Dredging to commence at Antwerp

The Flemish government, Port of Antwerp and contractor SeReAnt (a partnership between the Jan De Nul GROUP and DEME environmental companies) will begin dredging and processing the most polluted dredging sludge at the port, the so-called TBT sludge, this month. “After years of research, there is now finally a solution to this historical pollution.

This is a worldwide first and a milestone for Flanders and Port of Antwerp,” says Lydia Peeters, Flemish Minister of Mobility and Public Works. “We will remove the most contaminated sludge from the docks. As a result, water quality will improve substantially.”

The Flemish government and Port of Antwerp are keeping the docks of the port of Antwerp accessible for contemporary shipping together. Every year, enormous quantities of sludge are dredged for this purpose and then processed by the AMORAS dewatering installation. “But there was one type of sludge we couldn’t process yet: sludge with elevated organotin concentrations or Tributyltin, or TBT sludge for short,” says Yi-Bin Shan, Head of the Maritime Access Department at the Department of Mobility and Public Works. “TBT had been used worldwide in ship paint since the 1970s to prevent the growth of mussels and algae on hulls, but has been completely banned since 2003. After all, the product is enormously harmful to the environment and is also difficult to break down. The sludge has been storing TBT like a sponge all these years and is gradually releasing this contamination. This is disrupting the metabolism and hormone action of molluscs in particular, such as snails and mussels.”

“Along with the University of Antwerp, we have been investigating for several years how to get TBT out of the port,” says Jacques Vandermeiren, Port of Antwerp’s CEO. “We are proud that we can finally tackle this historical pollution. Currently, the water quality in the docks scores below the European standard. This project will greatly improve it. As a port authority, we believe it’s important to take responsibility in respect of society. This makes us the only port in the world that not only removes polluted sludge, but also processes it sustainably.” The Flemish government and Port of Antwerp are jointly releasing the necessary resources for dredging and processing the most polluted dredging sludge. “Flanders makes 25 million euros available annually for the operation of AMORAS. We are now making an additional investment of 700,000 euros a year to dispose of TBT spoil in an ecologically responsible manner. This way, we can increase the accessibility of the port, an important task for the Flemish government,” says Flemish Minister Lydia Peeters. “Port of Antwerp has invested 1 million euros in the preliminary phase of this project and will release 1.5 million euros a year for the effective processing of TBT spoil,” port alderman Annick De Ridder continues. “Port of Antwerp wants to be an inspiration for other ports and take a pioneering role in the field of sustainability”.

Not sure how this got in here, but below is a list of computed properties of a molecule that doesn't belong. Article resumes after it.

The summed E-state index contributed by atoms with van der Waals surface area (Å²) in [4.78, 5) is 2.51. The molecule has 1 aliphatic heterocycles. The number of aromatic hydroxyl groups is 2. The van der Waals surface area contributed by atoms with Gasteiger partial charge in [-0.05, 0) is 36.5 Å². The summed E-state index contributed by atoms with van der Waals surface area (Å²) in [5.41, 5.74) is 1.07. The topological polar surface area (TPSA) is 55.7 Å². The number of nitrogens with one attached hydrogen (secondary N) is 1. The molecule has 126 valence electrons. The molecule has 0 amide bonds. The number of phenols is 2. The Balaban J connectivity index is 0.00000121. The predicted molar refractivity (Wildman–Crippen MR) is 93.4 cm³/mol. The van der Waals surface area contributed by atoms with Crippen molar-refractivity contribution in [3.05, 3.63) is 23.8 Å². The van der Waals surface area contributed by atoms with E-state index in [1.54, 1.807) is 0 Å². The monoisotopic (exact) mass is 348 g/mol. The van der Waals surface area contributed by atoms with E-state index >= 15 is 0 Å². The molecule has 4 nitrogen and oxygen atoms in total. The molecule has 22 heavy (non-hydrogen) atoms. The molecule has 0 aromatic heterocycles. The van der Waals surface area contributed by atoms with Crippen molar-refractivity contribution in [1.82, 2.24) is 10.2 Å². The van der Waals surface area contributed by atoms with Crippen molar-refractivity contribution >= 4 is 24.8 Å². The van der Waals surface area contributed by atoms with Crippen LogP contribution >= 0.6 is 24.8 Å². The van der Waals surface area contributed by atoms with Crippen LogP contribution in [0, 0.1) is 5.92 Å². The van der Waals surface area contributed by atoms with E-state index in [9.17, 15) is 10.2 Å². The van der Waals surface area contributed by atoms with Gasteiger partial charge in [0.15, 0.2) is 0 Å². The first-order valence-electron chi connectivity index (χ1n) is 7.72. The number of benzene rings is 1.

Processing the total quantity of polluted sludge at the port of Antwerp is a long-term task. A pilot project was started in 2018 after obtaining the necessary permits and some modifications to the water treatment plant. “We have added an extra step to our processes and installed activated carbon filters. These filter the toxic substances out of the water after it passes through our treatment plant,” says Yi-Bin Shan, Head of Maritime Access. “During that pilot project, we had already dredged, transferred and processed 185,000 m³ of heavily contaminated sludge on AMORAS. In this way, we were able to properly map out the impact on the installation and all possible risks. Now, there is an agreement to remove 800,000 m³ of sludge from the harbour docks over the next five years and process it into 500,000 tonnes of filter cake. We’ll first remove the sludge that obstructs nautical access and the worst TBT hotspots in the older, southern part of the port. Then we’ll deal with the other areas.”